If you want to see another Harper government, then vote Green. A vote for a Green candidate is a wasted chance to vote for a candidate able to defeat a Conservative candidate. If the Green vote goes up, the chances of a Conservative majority increase proportionately.
Alice Funke at Pundit’s Guide reports that in the last election the Greens gained at the expense of the Liberals in 102 of 108 Ontario ridings.
One million people voted Green in the last election. If they had voted Liberal, NDP or Bloc there would be fewer Conservatives members of parliament up for re-election. Under the leadership of Elizabeth May, the Greens have become more attractive to voters. In the 2000 general election the Greens got less than one per cent of the vote. By the 2008 election with May as the new leader the Green total vote had grown to 6.8 per cent, up from 4.5 per cent in 2006, and 4.3 per cent in 2004.
Why is a vote for the Green Party a vote for the Harper Conservative government? The First-Past-the-Post electoral system rewards “efficient” voting. A regional party like the Bloc can win 49 seats with 10 per cent of the vote, because its voters are concentrated in those 50 ridings. The Green Party wins no seats even if it grows to a similar vote total as the Bloc because its voters are spread thinly across the country. In the 2008 election, while damaging the chances of Liberals and New Democrats, the best the Green Party could do was finish second in five ridings.
The Canadian Greens have been reluctant to lobby for proportional representation (to replace First-Past-the-Post), which is the only way a vote for their party would make any sense at all. Instead Elizabeth May proposes a referendum on the issue.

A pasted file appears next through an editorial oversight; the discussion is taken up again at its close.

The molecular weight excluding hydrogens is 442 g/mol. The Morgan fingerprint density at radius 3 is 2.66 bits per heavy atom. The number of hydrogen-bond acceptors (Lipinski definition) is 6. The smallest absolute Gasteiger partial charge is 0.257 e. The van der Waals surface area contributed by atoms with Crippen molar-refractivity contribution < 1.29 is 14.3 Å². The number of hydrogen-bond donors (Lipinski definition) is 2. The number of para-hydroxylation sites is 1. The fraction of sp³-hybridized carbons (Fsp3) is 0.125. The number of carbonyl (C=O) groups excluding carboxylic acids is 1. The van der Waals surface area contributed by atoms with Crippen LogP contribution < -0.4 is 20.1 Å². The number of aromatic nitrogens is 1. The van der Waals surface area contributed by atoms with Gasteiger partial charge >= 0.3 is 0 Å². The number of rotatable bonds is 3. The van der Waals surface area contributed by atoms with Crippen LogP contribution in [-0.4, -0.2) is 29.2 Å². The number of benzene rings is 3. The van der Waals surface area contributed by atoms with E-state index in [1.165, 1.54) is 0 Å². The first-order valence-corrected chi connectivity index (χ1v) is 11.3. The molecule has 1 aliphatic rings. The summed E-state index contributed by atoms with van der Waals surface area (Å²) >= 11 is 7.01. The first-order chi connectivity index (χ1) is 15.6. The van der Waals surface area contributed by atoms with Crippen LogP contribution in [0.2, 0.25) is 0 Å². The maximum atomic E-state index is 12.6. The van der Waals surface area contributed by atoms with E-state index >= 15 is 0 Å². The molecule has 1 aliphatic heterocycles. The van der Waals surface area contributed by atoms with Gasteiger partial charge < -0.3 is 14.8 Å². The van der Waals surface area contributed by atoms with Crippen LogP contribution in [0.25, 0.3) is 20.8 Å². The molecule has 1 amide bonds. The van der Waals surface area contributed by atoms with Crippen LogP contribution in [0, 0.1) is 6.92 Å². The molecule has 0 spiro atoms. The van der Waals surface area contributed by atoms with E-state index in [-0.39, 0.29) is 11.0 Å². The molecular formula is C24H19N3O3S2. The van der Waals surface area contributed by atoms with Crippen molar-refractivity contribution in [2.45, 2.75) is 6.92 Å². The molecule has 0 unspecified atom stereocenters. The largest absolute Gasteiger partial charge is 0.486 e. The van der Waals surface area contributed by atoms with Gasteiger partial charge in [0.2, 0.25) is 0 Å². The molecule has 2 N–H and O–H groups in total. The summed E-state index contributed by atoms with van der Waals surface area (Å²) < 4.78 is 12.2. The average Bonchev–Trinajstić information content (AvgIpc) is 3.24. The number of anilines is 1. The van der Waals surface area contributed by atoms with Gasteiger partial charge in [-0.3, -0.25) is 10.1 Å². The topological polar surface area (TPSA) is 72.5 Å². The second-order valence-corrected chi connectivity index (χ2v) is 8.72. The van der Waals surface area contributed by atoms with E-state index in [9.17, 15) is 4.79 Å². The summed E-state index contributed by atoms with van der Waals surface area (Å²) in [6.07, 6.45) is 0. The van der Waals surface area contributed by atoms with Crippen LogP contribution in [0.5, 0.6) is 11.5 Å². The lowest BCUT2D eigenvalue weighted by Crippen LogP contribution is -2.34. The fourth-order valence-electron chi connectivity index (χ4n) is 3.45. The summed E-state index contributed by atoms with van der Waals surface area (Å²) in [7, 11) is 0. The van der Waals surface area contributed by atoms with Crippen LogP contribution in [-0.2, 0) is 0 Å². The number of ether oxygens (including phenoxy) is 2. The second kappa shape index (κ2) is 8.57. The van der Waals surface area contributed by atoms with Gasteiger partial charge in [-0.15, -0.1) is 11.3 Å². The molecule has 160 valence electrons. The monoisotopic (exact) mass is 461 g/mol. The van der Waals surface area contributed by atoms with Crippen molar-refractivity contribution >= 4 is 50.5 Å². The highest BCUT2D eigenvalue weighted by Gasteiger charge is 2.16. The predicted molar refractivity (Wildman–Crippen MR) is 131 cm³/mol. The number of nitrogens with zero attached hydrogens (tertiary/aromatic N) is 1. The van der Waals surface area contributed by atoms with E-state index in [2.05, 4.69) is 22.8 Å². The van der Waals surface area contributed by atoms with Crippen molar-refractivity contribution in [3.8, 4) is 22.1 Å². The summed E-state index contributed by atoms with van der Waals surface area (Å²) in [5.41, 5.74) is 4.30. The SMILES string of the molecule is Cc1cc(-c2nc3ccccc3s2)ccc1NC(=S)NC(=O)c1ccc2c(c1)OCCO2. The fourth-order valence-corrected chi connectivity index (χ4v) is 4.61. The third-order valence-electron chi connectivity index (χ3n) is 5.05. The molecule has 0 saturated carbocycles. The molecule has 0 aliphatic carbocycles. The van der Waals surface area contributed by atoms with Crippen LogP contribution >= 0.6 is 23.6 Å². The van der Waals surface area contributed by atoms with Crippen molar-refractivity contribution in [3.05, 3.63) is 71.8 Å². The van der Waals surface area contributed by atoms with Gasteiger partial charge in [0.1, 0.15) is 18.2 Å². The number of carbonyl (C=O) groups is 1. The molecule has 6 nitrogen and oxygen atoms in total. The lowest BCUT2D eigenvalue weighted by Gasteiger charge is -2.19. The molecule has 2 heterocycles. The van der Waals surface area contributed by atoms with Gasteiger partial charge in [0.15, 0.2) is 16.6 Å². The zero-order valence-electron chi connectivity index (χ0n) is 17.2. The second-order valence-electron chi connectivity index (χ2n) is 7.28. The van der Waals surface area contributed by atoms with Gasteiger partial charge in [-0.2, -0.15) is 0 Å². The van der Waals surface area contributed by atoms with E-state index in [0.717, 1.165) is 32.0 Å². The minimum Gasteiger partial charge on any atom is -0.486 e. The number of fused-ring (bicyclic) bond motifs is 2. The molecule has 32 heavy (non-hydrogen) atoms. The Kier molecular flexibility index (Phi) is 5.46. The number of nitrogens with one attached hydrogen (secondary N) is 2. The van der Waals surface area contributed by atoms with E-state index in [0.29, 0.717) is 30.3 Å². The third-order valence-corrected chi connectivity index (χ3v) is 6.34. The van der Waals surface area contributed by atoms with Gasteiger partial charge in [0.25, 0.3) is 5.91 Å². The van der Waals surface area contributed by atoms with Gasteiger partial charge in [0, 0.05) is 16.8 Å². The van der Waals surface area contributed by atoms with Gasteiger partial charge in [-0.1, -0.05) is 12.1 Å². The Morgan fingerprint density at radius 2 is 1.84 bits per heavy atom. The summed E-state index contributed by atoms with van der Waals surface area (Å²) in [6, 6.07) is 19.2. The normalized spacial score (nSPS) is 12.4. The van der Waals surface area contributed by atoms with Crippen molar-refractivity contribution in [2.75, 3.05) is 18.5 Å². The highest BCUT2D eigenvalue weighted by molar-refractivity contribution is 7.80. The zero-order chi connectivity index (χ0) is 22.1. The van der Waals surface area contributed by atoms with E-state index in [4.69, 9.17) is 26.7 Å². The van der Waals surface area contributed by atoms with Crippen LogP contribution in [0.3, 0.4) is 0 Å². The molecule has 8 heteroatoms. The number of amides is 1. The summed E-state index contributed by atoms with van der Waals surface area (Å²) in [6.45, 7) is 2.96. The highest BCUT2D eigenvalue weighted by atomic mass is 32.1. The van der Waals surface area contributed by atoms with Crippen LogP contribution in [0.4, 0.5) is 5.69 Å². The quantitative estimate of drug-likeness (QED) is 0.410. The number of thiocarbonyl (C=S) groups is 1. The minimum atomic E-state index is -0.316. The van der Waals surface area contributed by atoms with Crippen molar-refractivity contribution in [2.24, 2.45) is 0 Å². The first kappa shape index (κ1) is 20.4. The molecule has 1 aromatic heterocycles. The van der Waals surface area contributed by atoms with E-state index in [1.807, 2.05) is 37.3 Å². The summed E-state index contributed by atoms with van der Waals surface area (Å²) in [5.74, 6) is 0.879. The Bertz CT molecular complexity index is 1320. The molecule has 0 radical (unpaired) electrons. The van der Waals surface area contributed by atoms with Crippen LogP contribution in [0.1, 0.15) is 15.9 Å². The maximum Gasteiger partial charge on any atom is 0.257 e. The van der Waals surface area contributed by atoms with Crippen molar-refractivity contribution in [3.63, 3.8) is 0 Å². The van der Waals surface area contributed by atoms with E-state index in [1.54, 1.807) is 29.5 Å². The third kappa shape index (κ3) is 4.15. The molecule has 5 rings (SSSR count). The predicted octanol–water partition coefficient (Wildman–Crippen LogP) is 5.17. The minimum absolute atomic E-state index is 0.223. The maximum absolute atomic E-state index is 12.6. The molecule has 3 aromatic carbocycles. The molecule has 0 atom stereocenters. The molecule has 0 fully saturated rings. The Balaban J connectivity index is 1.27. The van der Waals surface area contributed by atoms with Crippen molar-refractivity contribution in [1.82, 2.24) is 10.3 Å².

The Green Party could be anointing Green New Democrat candidates, or Green Liberal candidates to ensure that Conservatives had less chance to win. Instead, it has chosen to send into battle candidates without a hope of winning a seat.
Vote splitting of progressives has caused the New Democrats to lose excellent members of parliament in Saskatchewan (the spiritual home of the party no longer has an NDP member) to Conservatives, who ensure that real environmental problems are ignored.
In Europe, the Greens work with other parties, enter coalitions, and participate in government. Greens have taken important ministries in Germany and France, for example. In France the Greens partnered with the Communist Party, and the Socialist Party of François Mitterrand. The French Greens have traditionally been part of the French left.
It is the capitalist organization of the production of goods and services, and exploitation of resources that is at the heart of the world ecological crisis. Yet in Canada the Greens proudly proclaim to be neither right nor left.
Green politics means first organizing in civil society, to ensure that no political figure can take the kind of anti-environmental stance now characteristic of the Conservative party. This is the tried and true method used by Canadian feminists to make an (unfinished) revolution in the treatment of women in Canada, including constitutional protection for equality under the Charter of Rights and Freedoms. It how rights for gay and lesbians were secured in Canada, and how Medicare was won.
All political candidates should be obliged to heed those well informed people, who think seriously about the future of our planet, and understand an ecological disaster looms. Until they do, a vote for the Greens means climate change, water shortages, air and soil pollution, and nuclear waste have a better chance of being dealt with by a government that does not believe there is a problem.
Do you genuinely care more about the environment than any other issue? Then the last thing you want as to do is see a Conservative government take power again. Paradoxically, a vote for the Green Party is a vote against the environment, because it helps a Conservative candidate.
Duncan Cameron writes weekly on politics and is president of rabble.ca.
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